The Times reports a survey carried out by Cafcass, the children's court service in England & Wales. Figures, Cafcass reckon, indicate that some claims made by groups such as Fathers4Justice might be exaggerated and that wouldn't surprise me. The key findings printed in the newspaper were;
• Only one in ten separated or divorced couples ends up going to court to fight over contact with children
• The study looked at a sample of 308 applications for contact.
• Three quarters (77 percent) were made by non-resident parents, usually fathers.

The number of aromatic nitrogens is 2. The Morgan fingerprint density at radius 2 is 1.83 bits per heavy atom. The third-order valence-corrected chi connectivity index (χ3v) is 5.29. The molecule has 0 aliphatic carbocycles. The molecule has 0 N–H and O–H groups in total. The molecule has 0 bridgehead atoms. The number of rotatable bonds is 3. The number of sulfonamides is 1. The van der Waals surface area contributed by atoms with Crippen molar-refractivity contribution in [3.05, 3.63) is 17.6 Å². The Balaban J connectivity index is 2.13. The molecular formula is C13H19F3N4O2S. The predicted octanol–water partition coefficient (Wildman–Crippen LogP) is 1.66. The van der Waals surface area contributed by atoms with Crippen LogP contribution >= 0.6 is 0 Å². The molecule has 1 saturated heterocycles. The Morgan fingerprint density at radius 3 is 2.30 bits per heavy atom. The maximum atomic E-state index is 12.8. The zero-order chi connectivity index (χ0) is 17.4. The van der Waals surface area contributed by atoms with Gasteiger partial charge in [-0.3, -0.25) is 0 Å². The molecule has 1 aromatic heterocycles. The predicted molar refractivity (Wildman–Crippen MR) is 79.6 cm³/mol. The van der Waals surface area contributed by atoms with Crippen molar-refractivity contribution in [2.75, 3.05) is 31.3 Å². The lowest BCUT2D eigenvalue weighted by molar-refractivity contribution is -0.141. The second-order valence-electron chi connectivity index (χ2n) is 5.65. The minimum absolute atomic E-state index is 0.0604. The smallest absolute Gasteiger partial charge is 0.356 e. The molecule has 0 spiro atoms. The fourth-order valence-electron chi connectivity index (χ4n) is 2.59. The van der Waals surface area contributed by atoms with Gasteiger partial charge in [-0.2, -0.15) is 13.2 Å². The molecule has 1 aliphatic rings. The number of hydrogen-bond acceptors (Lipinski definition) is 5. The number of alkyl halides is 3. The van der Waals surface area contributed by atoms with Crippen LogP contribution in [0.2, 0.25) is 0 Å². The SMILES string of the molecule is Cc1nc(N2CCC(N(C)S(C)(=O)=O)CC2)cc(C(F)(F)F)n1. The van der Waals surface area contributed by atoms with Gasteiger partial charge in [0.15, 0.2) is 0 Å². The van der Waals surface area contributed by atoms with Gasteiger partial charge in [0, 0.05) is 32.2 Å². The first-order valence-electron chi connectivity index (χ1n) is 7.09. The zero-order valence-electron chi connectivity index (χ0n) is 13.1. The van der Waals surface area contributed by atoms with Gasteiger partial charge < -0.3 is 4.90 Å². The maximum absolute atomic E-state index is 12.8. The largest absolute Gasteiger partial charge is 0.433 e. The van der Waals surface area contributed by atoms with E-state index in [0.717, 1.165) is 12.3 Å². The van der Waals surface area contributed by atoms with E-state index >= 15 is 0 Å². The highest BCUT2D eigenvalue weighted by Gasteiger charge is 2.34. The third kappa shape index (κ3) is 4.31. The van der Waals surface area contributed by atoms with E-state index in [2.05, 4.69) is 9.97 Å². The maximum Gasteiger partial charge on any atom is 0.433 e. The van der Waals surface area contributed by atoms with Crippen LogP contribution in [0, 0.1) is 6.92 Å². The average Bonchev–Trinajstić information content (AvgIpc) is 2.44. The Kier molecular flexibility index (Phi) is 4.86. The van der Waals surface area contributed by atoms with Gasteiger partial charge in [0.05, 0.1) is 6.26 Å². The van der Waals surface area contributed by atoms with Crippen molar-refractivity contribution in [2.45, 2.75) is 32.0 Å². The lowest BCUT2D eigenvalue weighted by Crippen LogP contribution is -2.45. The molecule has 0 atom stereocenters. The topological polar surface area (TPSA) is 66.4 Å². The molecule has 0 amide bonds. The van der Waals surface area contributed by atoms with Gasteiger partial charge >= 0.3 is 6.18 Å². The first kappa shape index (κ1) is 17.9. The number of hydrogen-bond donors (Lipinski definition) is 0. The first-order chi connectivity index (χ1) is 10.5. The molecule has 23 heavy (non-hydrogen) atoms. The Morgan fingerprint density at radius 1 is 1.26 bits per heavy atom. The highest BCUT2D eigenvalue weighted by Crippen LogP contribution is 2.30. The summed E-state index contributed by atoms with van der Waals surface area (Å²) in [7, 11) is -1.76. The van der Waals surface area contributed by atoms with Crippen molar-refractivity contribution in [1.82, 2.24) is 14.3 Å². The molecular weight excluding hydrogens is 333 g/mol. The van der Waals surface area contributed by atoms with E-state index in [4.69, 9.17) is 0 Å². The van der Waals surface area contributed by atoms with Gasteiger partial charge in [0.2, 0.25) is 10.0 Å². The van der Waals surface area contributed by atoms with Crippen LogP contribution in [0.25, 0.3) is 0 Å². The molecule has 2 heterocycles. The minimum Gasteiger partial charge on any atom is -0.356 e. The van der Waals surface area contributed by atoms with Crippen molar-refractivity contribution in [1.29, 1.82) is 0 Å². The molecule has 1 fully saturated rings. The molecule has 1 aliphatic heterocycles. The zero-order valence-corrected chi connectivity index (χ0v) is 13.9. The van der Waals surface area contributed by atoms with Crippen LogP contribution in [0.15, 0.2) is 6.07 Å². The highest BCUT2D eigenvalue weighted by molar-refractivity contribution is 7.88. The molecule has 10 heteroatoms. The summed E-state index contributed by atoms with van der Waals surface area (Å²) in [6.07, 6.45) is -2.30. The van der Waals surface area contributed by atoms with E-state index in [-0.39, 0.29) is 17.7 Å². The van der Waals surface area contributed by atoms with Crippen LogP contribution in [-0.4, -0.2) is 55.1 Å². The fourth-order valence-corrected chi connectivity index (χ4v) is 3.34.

• Fathers instigate 45 percent of the 3,000 residency applications each year.
• In 48 percent of disputed cases last year, children were allowed to live with their fathers either full-time or part-time.
• In only 14 percent of cases was there to be no contact at all.
Claims by fathers groups may well be exaggerated, but the article doesn't make it clear that 'living' with the father could refer to every other weekend and practically no different from a conventional contact order. Also 14 percent of cases were there is to be no contact seems rather a high figure to me.
Full story Source The Times 16 May 2009